5. On the other end of the strip, there’s another place that (I believe) just says “Soul Food”. I imagine it has a name-I just haven’t discovered it. So far, I’ve only seen fried fish there-and, since I usually have too much to eat already from “the Spot” and the Haitian place, I don’t think I’ve gotten/eaten anything from this place. . Anyone got any intel on this place? If so, I’d love to hear it.
Roti is great. FWIW, I get the Habanera on the side-but my friends who rave about it. That being said, I want to recomend/discuss a couple of other places in this strip on Nottingham (Bromley neighborhood, if I’m not mistaken). As you face the Spot, there’s a place to it’s left, I think it’s next to the mini-mart. I don’t know it’s name-but, whenever I’m in that strip, I buy something to eat here (and at the Spot).
Anyway, I could never really make out the languages being spoken, so I finally asked. Turns out, it’s a Haitian place, which may explain why the red beans and rice are so good. I’m a New Orleans boy, so I’m particular. Their RB & R are great. Not really NO La Style (less liquid, no sausage or pig’s feet that I can see), but really good. For $8, get red beans, rice, and either chicken or pork (Chiccarone), with plantanos-fried or sweet-and salad. They also have vegetables to go with the RB & R, if you don’t want chicken or pork.
They also have something called “Dirty Rice”-this is not the dirty rice I loved in New Orleans and south eastern Louisiana. Down there, dirty rice is “dirty” because the whit rice is mixed and deasoned with cooked and chopped livers, gizzards, kidneys, chitlins, stuff like that. This place uses dark rice (hence “dirty”) but none of the organ meat that is central to NOLA dirty rice.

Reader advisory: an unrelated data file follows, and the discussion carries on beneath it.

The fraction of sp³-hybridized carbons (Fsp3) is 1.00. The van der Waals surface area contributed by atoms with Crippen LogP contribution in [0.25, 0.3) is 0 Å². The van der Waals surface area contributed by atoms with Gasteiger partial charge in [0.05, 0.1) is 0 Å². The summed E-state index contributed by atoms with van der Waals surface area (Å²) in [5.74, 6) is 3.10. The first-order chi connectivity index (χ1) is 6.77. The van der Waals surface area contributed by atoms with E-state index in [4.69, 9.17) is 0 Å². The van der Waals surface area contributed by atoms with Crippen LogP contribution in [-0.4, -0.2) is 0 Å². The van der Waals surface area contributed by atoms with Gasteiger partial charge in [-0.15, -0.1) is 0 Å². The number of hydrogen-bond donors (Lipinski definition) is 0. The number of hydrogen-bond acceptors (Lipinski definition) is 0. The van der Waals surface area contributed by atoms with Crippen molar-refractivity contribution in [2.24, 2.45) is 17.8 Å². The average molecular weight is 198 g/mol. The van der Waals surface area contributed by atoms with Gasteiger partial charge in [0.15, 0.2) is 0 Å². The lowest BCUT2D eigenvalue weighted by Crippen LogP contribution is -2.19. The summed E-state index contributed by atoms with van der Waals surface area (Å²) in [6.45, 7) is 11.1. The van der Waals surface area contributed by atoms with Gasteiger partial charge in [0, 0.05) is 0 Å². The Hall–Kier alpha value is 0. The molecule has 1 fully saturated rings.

BTW, In New Orleans, Popeye’s serves dirty rice-up here, they (Popeye’s) have something called “Cajun Rice”, which isn’t bad, but it’s not “Dirty Rice” , at least as I know it.
On the other end of the strip, there’s another place that (I believe) just says “Soul Food”. So far, I’ve only seen fried fish there-usually have too much to eat already from the Spot and the Haitian place. Anyone got any intel on this place?
I visited Hot on D Spot yesterday for the first time. Talked to Roy and took some food with me. I second the opinion. Great Food for Trini’s and Lovers of Caribbean Food.
If you are West Indian, it is sinful not to have been to ‘d Spot. They catered my son’s christening last year and we had about 60-75 Trini’s over. To a man, they all said that had to be the best roti they’ve had from a shop in the US. And my family traveled from Boston, NYC, and Florida for the party.
Where in the world have I been? I’m so happy that a Trini spot opened up in the Trenton area. The only other areas somewhat nearby that have Trinidadian cuisine are located in Northern New Jersey, Brooklyn and Queens. Trini food virgins must try the Doubles, Aloo Pie, Bake & Shark/Saltfish, and of course the many options for a good Roti! Much success to Hot On D Spot Roti Shop!
This place is awesome! I wish I had known it was here sooner, been working nearby for over a year.